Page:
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Re: New Lexicon Reverb...MPX 500

Steven Woods suggested:

>The reverbs are not the same as the MPX 1
>they are the same as the MPX 100.

>For a magazine to  suggest that to the readership is ridiculous, they 
>look at the price point.

To be fair to all sides, I'm not sure that the "Sound on Sound" reviewer
*did* claim the MPX 500 and the MPX 1 shared reverbs.

In part it reads:
The Lexicon MPX1 is an established multi-effects/reverb all-rounder that
started life at over a grand, but now sells for little over half its
original price, while the more recent MPX100 is an altogether simpler 
based on presets with limited editability at under 200. I think it's fair
to say that the MPX100 set a new standard for very-low-cost reverb/effects,
but although it sounds impressive for the price, if you put it up against a
PCM90 or 91 you can hear straight away that the more expensive unit sounds
richer, smoother and more spacious.

While the MPX100 is a fine reverb for the fiscally challenged project
studio, the more serious user may demand a little more sonic refinement and
more editability, which is why Lexicon developed the subject of this review
 the MPX500. Based on the same Lexichip III reverb engine that powers the
new generation of Lexicon reverb processors, the MPX500 expands on the
MPX100's philosophy while offering a sound quality that lies somewhere
between the MPX100 and the PCM90/91. So new is this processor that I had to
visit the Lexicon factory in Boston in order to get my hands on one in time
for this review, and while I was there, I was able to do direct comparison
with other Lexicon products in a studio environment before bringing it home
to do further tests. If the MPX100 sits at 1 on a scale of 1 to 10 with the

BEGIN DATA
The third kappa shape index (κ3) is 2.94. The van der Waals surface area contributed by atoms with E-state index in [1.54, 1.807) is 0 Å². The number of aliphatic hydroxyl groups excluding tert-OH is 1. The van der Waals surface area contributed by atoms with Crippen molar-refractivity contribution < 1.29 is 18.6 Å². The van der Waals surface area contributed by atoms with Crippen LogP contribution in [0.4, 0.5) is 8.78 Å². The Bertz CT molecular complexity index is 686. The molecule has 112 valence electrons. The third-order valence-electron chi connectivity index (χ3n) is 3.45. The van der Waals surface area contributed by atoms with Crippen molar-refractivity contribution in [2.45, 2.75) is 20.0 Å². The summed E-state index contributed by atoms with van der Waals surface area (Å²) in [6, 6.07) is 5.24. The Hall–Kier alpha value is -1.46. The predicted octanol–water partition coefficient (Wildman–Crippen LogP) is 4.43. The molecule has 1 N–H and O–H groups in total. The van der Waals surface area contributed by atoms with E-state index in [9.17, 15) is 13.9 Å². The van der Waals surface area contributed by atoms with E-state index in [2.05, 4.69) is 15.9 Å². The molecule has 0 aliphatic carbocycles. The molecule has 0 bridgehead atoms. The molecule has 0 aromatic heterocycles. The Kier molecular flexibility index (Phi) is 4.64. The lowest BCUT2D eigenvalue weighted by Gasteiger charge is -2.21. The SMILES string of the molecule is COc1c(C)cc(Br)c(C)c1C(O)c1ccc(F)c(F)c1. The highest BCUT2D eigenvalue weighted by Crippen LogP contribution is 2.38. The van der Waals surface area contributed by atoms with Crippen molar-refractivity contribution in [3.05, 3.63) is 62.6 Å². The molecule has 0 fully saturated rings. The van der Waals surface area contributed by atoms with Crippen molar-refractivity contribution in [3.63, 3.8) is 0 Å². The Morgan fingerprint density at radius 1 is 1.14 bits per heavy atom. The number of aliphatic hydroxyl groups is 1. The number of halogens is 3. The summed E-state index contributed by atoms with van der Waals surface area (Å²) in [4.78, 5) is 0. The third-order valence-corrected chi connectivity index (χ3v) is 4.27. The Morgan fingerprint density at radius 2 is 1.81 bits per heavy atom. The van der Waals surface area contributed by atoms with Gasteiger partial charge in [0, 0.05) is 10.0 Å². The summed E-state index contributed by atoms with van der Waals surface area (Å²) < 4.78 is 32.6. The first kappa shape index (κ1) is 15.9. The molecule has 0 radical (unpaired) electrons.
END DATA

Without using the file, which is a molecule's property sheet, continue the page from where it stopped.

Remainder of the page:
PCM90 at 10, I'd say the reverbs of the MPX500 score a five or better.


You can buy more versatile multi-effects boxes than the MPX500 for around
the same price, but I don't
think any of them offers the quality of reverb available here. Similarly,
the non-reverb effects may provide
nothing new, but they sound just right. Is the MPX500 an alternative, or
even a replacement, for the more
expensive MPX1? Their reverb quality is certainly comparable, but the MPX1
is a far more capable
multi-effects unit, with rather more depth to its editability. At the same
time, more flexibility makes the
MPX1 more time-consuming to program, and for tweaking effects during a
session, the MPX500 is about
as close to perfection as you can get.

In fact, the only real criticism I can make of the MPX500, given its very
attractive price, is its limited
number of user memories. I'd recommend the MPX500 either as a second
reverb/general effects box for
someone who already has something better, or as a main reverb for the
smaller studio owner who
appreciates the benefits of a Lexicon reverb. I'm buying one to back up my


Hope that clears things up!